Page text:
Review: Celebrating John McDaniel home at the Blue Strawberry
- Written by Chuck Lavazzi
John McDaniel is the prototypical example of the local boy who made good. From his days doing musical theatre at Kirkwood High School in suburban St. Louis, he has gone on to make a major name for himself as a songwriter, arranger, and bandleader on Broadway and television.
He still makes regular visits back to his home town, though, and this year he brought us all a little Christmas gift in the form of a brand new holiday-themed show at the Blue Strawberry showroom last Friday (December 20).
"A John McDaniel Christmas" was a warm, welcoming celebration of the season. Mr. McDaniel's engaging stage presence and lively life anecdotes knitted a cozy Christmas sweater out of an eclectic set list that ranged from Boy George's "Stranger in This World" (from the 2002 semi-autobiographical musical "Taboo") to the old German carol "Es ist ein Ros entsprungen" (usually translated as "There is a Rose E'er Blooming"), which first appeared in print in 1599. Mr. McDaniel played the latter as a piano solo, and a lovely thing it was, too--a subtle arrangement, but with a bit of swing.
Highlights of the evening included a Jule Styne medley that combined his popular "Let it Snow! Let it Snow! Let it Snow!" (lyrics by Sammy Cahn) with, of all things, the whimsical "The Lord's Bright Blessing" (lyrics by Bob Merrill), from the 1962 animated TV special "Mr. Magoo's Christmas Carol". Mr. McDaniel perfectly captured the childlike glee of Tiny Tim's wish for "razzleberry dressing" in the latter. I was also much taken with the opening combination of Billy Joel's "My Life" and Bob James and Kenny Loggins's "Celebrate Me Home." The "leaving home" defiance of the former was a nice contrast with the "welcome me back" nostalgia of the latter, and somewhat echoed the Biblical tale of the prodigal son.
One very powerful number was a medley of Ron Miller and Bryan Wells's "Someday at Christmas" (recorded by Stevie Wonder in 1967) and John Lennon's "Happy Christmas (The War is Over)," which made a heartfelt plea for peace--a courageous choice in today's political climate. Some patter about Christmas shopping led to one of the few non-holiday songs, Larry Grossman and Hal Hackaday's "Mama, a Rainbow," which asks the tough question of "what do you give to the lady who has given / All her life and love to you?" In its original context in the 1970 musical "Minnie's Boys," it's about a birthday present, but it works just as well at Christmastime.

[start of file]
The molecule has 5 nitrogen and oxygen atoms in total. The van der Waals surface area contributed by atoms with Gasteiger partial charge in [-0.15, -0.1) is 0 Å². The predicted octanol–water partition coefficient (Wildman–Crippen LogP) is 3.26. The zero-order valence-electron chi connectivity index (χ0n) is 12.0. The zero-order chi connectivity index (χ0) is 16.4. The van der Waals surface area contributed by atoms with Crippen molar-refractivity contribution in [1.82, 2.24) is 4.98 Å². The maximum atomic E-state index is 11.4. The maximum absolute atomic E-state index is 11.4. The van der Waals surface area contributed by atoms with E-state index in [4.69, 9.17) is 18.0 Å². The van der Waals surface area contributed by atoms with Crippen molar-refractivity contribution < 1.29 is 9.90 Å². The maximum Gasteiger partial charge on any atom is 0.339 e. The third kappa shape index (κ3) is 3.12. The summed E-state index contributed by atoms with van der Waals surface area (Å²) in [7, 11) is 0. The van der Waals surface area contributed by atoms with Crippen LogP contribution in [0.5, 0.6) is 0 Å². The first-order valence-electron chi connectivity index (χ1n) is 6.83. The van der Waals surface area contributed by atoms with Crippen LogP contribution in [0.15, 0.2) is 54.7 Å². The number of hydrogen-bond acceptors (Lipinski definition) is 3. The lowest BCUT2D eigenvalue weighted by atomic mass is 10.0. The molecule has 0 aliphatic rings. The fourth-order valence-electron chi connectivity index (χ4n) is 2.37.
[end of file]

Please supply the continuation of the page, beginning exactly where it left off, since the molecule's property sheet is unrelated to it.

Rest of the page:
That's not to say there wasn't humor in the show, the best example being Paul Rogers's "Santa Lost a Ho," from the 2002 album "Uncorked" by the Christmas Jug Band. Mr. McDaniel's sly performance made the most of the song's double entendre jokes. Also great fun was "Can You Believe It's Christmastime Again," a McDaniel original written specifically for this show.
Probably the most remarkable part of the evening, though, was the "Request Medley," in which Mr. McDaniel combined song titles shouted out by the audience into a musical mashup on the spot. I've seen him do this before and it never ceases to amaze me. The resulting medley of "We Need a Little Christmas," "White Christmas," "Do You Hear What I Hear," "The Little Drummer Boy," "What Are You Doing New Year's," and (somewhat improbably) "Sunrise, Sunset" were so masterfully assembled that you'd have thought it had all been written down well in advance.
"A John McDaniel Christmas" was, in short, a thoroughly delightful way to wind up the pre-Yuletide week.
Shows continue well into the New Year at The Blue Strawberry, St. Louis's only dedicated bar/restaurant/cabaret showroom. Check their web site for details.